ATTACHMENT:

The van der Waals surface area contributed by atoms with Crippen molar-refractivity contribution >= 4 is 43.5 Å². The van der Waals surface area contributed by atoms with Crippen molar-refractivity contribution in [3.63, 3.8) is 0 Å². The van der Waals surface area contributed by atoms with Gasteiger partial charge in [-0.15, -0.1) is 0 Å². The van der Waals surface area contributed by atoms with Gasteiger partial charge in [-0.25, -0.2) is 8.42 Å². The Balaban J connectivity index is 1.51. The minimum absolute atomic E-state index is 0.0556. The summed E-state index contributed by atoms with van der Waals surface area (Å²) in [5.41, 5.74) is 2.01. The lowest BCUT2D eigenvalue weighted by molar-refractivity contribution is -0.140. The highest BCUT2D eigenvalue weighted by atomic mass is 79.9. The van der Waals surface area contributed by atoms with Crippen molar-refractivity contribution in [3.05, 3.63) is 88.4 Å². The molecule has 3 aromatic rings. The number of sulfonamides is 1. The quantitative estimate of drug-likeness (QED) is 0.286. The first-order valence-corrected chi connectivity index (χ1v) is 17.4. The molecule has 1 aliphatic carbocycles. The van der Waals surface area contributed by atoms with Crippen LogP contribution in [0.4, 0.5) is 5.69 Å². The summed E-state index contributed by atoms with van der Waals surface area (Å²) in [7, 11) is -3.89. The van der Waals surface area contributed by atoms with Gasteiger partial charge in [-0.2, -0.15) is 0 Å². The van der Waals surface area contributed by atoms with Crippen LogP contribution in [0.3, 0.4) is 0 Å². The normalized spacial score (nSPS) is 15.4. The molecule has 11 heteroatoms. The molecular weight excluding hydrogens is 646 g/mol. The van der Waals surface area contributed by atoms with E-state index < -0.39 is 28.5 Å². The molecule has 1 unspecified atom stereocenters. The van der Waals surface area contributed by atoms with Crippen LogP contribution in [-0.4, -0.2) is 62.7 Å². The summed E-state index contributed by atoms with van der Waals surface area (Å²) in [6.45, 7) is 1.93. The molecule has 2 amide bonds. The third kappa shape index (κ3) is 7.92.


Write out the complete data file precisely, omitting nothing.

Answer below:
The van der Waals surface area contributed by atoms with Crippen molar-refractivity contribution >= 4 is 43.5 Å². The van der Waals surface area contributed by atoms with Crippen molar-refractivity contribution in [3.63, 3.8) is 0 Å². The van der Waals surface area contributed by atoms with Gasteiger partial charge in [-0.15, -0.1) is 0 Å². The van der Waals surface area contributed by atoms with Gasteiger partial charge in [-0.25, -0.2) is 8.42 Å². The Balaban J connectivity index is 1.51. The minimum absolute atomic E-state index is 0.0556. The summed E-state index contributed by atoms with van der Waals surface area (Å²) in [5.41, 5.74) is 2.01. The lowest BCUT2D eigenvalue weighted by molar-refractivity contribution is -0.140. The highest BCUT2D eigenvalue weighted by atomic mass is 79.9. The van der Waals surface area contributed by atoms with Crippen molar-refractivity contribution in [3.05, 3.63) is 88.4 Å². The molecule has 3 aromatic rings. The number of sulfonamides is 1. The quantitative estimate of drug-likeness (QED) is 0.286. The first-order valence-corrected chi connectivity index (χ1v) is 17.4. The molecule has 1 aliphatic carbocycles. The van der Waals surface area contributed by atoms with Crippen LogP contribution in [0.4, 0.5) is 5.69 Å². The summed E-state index contributed by atoms with van der Waals surface area (Å²) in [7, 11) is -3.89. The van der Waals surface area contributed by atoms with Gasteiger partial charge in [-0.2, -0.15) is 0 Å². The van der Waals surface area contributed by atoms with Crippen LogP contribution in [0.3, 0.4) is 0 Å². The normalized spacial score (nSPS) is 15.4. The molecule has 11 heteroatoms. The molecular weight excluding hydrogens is 646 g/mol. The van der Waals surface area contributed by atoms with E-state index < -0.39 is 28.5 Å². The molecule has 1 unspecified atom stereocenters. The van der Waals surface area contributed by atoms with Crippen LogP contribution in [-0.4, -0.2) is 62.7 Å². The summed E-state index contributed by atoms with van der Waals surface area (Å²) in [6.45, 7) is 1.93. The molecule has 2 amide bonds. The third kappa shape index (κ3) is 7.92.